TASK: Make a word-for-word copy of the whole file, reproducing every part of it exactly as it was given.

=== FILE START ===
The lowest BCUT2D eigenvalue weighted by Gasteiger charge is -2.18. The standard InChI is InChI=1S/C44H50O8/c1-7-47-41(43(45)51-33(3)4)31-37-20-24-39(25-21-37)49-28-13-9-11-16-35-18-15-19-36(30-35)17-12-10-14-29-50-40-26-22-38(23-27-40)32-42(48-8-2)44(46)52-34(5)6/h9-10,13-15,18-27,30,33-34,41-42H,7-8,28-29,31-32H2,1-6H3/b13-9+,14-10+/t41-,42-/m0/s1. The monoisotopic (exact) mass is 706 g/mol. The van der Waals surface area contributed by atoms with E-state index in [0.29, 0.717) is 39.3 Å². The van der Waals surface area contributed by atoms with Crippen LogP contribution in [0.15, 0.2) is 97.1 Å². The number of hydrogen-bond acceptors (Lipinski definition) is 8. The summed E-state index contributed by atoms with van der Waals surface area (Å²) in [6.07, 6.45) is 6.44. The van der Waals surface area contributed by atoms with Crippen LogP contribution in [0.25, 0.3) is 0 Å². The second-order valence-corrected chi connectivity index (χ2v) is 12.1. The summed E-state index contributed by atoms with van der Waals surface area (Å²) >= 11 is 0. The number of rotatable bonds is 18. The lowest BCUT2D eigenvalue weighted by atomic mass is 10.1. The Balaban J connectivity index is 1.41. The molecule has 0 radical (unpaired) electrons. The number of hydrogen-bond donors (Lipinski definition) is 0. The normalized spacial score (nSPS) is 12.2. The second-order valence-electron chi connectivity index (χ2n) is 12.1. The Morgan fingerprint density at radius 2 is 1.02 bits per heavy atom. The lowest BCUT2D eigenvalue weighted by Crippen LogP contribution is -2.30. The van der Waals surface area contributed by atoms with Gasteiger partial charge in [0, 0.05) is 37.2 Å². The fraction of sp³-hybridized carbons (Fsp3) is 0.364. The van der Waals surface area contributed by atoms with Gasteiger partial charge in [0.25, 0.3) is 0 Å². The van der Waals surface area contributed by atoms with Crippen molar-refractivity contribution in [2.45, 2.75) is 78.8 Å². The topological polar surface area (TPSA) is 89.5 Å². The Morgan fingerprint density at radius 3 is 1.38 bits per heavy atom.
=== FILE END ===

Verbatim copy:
The lowest BCUT2D eigenvalue weighted by Gasteiger charge is -2.18. The standard InChI is InChI=1S/C44H50O8/c1-7-47-41(43(45)51-33(3)4)31-37-20-24-39(25-21-37)49-28-13-9-11-16-35-18-15-19-36(30-35)17-12-10-14-29-50-40-26-22-38(23-27-40)32-42(48-8-2)44(46)52-34(5)6/h9-10,13-15,18-27,30,33-34,41-42H,7-8,28-29,31-32H2,1-6H3/b13-9+,14-10+/t41-,42-/m0/s1. The monoisotopic (exact) mass is 706 g/mol. The van der Waals surface area contributed by atoms with E-state index in [0.29, 0.717) is 39.3 Å². The van der Waals surface area contributed by atoms with Crippen LogP contribution in [0.15, 0.2) is 97.1 Å². The number of hydrogen-bond acceptors (Lipinski definition) is 8. The summed E-state index contributed by atoms with van der Waals surface area (Å²) in [6.07, 6.45) is 6.44. The van der Waals surface area contributed by atoms with Crippen LogP contribution in [0.25, 0.3) is 0 Å². The second-order valence-corrected chi connectivity index (χ2v) is 12.1. The summed E-state index contributed by atoms with van der Waals surface area (Å²) >= 11 is 0. The number of rotatable bonds is 18. The lowest BCUT2D eigenvalue weighted by atomic mass is 10.1. The Balaban J connectivity index is 1.41. The molecule has 0 radical (unpaired) electrons. The number of hydrogen-bond donors (Lipinski definition) is 0. The normalized spacial score (nSPS) is 12.2. The second-order valence-electron chi connectivity index (χ2n) is 12.1. The Morgan fingerprint density at radius 2 is 1.02 bits per heavy atom. The lowest BCUT2D eigenvalue weighted by Crippen LogP contribution is -2.30. The van der Waals surface area contributed by atoms with Gasteiger partial charge in [0, 0.05) is 37.2 Å². The fraction of sp³-hybridized carbons (Fsp3) is 0.364. The van der Waals surface area contributed by atoms with Gasteiger partial charge in [0.25, 0.3) is 0 Å². The van der Waals surface area contributed by atoms with Crippen molar-refractivity contribution in [2.45, 2.75) is 78.8 Å². The topological polar surface area (TPSA) is 89.5 Å². The Morgan fingerprint density at radius 3 is 1.38 bits per heavy atom.